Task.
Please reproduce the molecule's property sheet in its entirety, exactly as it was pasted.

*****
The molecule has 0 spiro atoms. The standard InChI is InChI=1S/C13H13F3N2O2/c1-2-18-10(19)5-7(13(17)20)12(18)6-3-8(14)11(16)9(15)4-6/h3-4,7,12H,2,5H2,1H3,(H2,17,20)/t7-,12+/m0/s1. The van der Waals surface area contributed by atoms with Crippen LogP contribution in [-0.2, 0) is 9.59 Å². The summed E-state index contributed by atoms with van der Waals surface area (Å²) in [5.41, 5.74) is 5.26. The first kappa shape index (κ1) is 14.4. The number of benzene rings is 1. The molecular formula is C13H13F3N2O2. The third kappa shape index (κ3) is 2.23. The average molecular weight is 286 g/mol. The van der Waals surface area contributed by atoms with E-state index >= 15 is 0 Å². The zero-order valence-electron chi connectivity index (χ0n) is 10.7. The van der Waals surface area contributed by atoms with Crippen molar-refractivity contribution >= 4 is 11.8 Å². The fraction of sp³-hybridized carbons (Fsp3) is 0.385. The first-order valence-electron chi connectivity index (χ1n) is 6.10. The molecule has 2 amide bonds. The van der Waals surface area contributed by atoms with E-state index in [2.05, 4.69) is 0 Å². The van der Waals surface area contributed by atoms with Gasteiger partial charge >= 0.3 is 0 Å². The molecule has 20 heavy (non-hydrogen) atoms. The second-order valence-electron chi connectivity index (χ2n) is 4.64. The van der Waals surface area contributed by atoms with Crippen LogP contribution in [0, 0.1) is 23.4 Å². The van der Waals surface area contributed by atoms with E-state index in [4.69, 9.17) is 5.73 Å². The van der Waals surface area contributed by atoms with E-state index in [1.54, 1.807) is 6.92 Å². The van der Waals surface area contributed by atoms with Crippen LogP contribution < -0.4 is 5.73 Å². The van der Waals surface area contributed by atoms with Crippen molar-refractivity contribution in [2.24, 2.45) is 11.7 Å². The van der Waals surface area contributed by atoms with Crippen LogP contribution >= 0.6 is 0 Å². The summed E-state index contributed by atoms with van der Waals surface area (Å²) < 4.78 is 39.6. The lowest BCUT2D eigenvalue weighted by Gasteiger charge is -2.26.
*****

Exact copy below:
The molecule has 0 spiro atoms. The standard InChI is InChI=1S/C13H13F3N2O2/c1-2-18-10(19)5-7(13(17)20)12(18)6-3-8(14)11(16)9(15)4-6/h3-4,7,12H,2,5H2,1H3,(H2,17,20)/t7-,12+/m0/s1. The van der Waals surface area contributed by atoms with Crippen LogP contribution in [-0.2, 0) is 9.59 Å². The summed E-state index contributed by atoms with van der Waals surface area (Å²) in [5.41, 5.74) is 5.26. The first kappa shape index (κ1) is 14.4. The number of benzene rings is 1. The molecular formula is C13H13F3N2O2. The third kappa shape index (κ3) is 2.23. The average molecular weight is 286 g/mol. The van der Waals surface area contributed by atoms with E-state index >= 15 is 0 Å². The zero-order valence-electron chi connectivity index (χ0n) is 10.7. The van der Waals surface area contributed by atoms with Crippen molar-refractivity contribution >= 4 is 11.8 Å². The fraction of sp³-hybridized carbons (Fsp3) is 0.385. The first-order valence-electron chi connectivity index (χ1n) is 6.10. The molecule has 2 amide bonds. The van der Waals surface area contributed by atoms with E-state index in [2.05, 4.69) is 0 Å². The van der Waals surface area contributed by atoms with Gasteiger partial charge >= 0.3 is 0 Å². The molecule has 20 heavy (non-hydrogen) atoms. The second-order valence-electron chi connectivity index (χ2n) is 4.64. The van der Waals surface area contributed by atoms with Crippen LogP contribution in [0, 0.1) is 23.4 Å². The van der Waals surface area contributed by atoms with E-state index in [4.69, 9.17) is 5.73 Å². The van der Waals surface area contributed by atoms with E-state index in [1.54, 1.807) is 6.92 Å². The van der Waals surface area contributed by atoms with Crippen LogP contribution < -0.4 is 5.73 Å². The van der Waals surface area contributed by atoms with Crippen molar-refractivity contribution in [2.24, 2.45) is 11.7 Å². The van der Waals surface area contributed by atoms with Crippen LogP contribution >= 0.6 is 0 Å². The summed E-state index contributed by atoms with van der Waals surface area (Å²) < 4.78 is 39.6. The lowest BCUT2D eigenvalue weighted by Gasteiger charge is -2.26.